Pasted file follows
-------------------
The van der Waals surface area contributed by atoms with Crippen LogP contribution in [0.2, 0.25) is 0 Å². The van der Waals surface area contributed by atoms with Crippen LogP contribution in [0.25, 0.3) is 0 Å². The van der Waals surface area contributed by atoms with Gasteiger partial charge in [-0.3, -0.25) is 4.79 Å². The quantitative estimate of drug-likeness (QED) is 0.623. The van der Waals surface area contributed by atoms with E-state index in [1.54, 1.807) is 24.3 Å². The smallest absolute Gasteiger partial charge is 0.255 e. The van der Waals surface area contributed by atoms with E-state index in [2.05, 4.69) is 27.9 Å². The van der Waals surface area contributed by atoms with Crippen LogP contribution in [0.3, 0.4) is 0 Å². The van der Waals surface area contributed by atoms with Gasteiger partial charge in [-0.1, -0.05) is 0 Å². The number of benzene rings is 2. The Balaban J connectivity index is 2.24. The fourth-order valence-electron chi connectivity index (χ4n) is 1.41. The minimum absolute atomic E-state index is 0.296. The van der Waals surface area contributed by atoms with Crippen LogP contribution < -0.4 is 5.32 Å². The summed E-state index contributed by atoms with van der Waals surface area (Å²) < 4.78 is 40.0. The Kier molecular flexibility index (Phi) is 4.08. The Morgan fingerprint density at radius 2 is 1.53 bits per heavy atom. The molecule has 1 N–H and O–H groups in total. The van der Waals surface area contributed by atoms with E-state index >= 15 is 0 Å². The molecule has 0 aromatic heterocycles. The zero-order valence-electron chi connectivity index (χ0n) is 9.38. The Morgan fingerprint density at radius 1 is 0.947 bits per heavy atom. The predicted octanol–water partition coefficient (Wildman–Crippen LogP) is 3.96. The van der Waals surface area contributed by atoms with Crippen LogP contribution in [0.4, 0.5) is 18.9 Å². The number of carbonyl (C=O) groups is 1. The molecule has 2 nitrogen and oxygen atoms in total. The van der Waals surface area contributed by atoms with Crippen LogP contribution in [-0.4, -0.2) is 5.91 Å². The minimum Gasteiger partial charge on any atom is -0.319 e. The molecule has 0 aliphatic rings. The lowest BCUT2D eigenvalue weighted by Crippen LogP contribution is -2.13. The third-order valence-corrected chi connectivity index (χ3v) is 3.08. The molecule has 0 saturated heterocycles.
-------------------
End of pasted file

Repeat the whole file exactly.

The van der Waals surface area contributed by atoms with Crippen LogP contribution in [0.2, 0.25) is 0 Å². The van der Waals surface area contributed by atoms with Crippen LogP contribution in [0.25, 0.3) is 0 Å². The van der Waals surface area contributed by atoms with Gasteiger partial charge in [-0.3, -0.25) is 4.79 Å². The quantitative estimate of drug-likeness (QED) is 0.623. The van der Waals surface area contributed by atoms with E-state index in [1.54, 1.807) is 24.3 Å². The smallest absolute Gasteiger partial charge is 0.255 e. The van der Waals surface area contributed by atoms with E-state index in [2.05, 4.69) is 27.9 Å². The van der Waals surface area contributed by atoms with Crippen LogP contribution in [0.3, 0.4) is 0 Å². The van der Waals surface area contributed by atoms with Gasteiger partial charge in [-0.1, -0.05) is 0 Å². The number of benzene rings is 2. The Balaban J connectivity index is 2.24. The fourth-order valence-electron chi connectivity index (χ4n) is 1.41. The minimum absolute atomic E-state index is 0.296. The van der Waals surface area contributed by atoms with Crippen LogP contribution < -0.4 is 5.32 Å². The summed E-state index contributed by atoms with van der Waals surface area (Å²) < 4.78 is 40.0. The Kier molecular flexibility index (Phi) is 4.08. The Morgan fingerprint density at radius 2 is 1.53 bits per heavy atom. The molecule has 1 N–H and O–H groups in total. The van der Waals surface area contributed by atoms with E-state index >= 15 is 0 Å². The molecule has 0 aromatic heterocycles. The zero-order valence-electron chi connectivity index (χ0n) is 9.38. The Morgan fingerprint density at radius 1 is 0.947 bits per heavy atom. The predicted octanol–water partition coefficient (Wildman–Crippen LogP) is 3.96. The van der Waals surface area contributed by atoms with Crippen LogP contribution in [0.4, 0.5) is 18.9 Å². The number of carbonyl (C=O) groups is 1. The molecule has 2 nitrogen and oxygen atoms in total. The van der Waals surface area contributed by atoms with Crippen LogP contribution in [-0.4, -0.2) is 5.91 Å². The minimum Gasteiger partial charge on any atom is -0.319 e. The molecule has 0 aliphatic rings. The lowest BCUT2D eigenvalue weighted by Crippen LogP contribution is -2.13. The third-order valence-corrected chi connectivity index (χ3v) is 3.08. The molecule has 0 saturated heterocycles.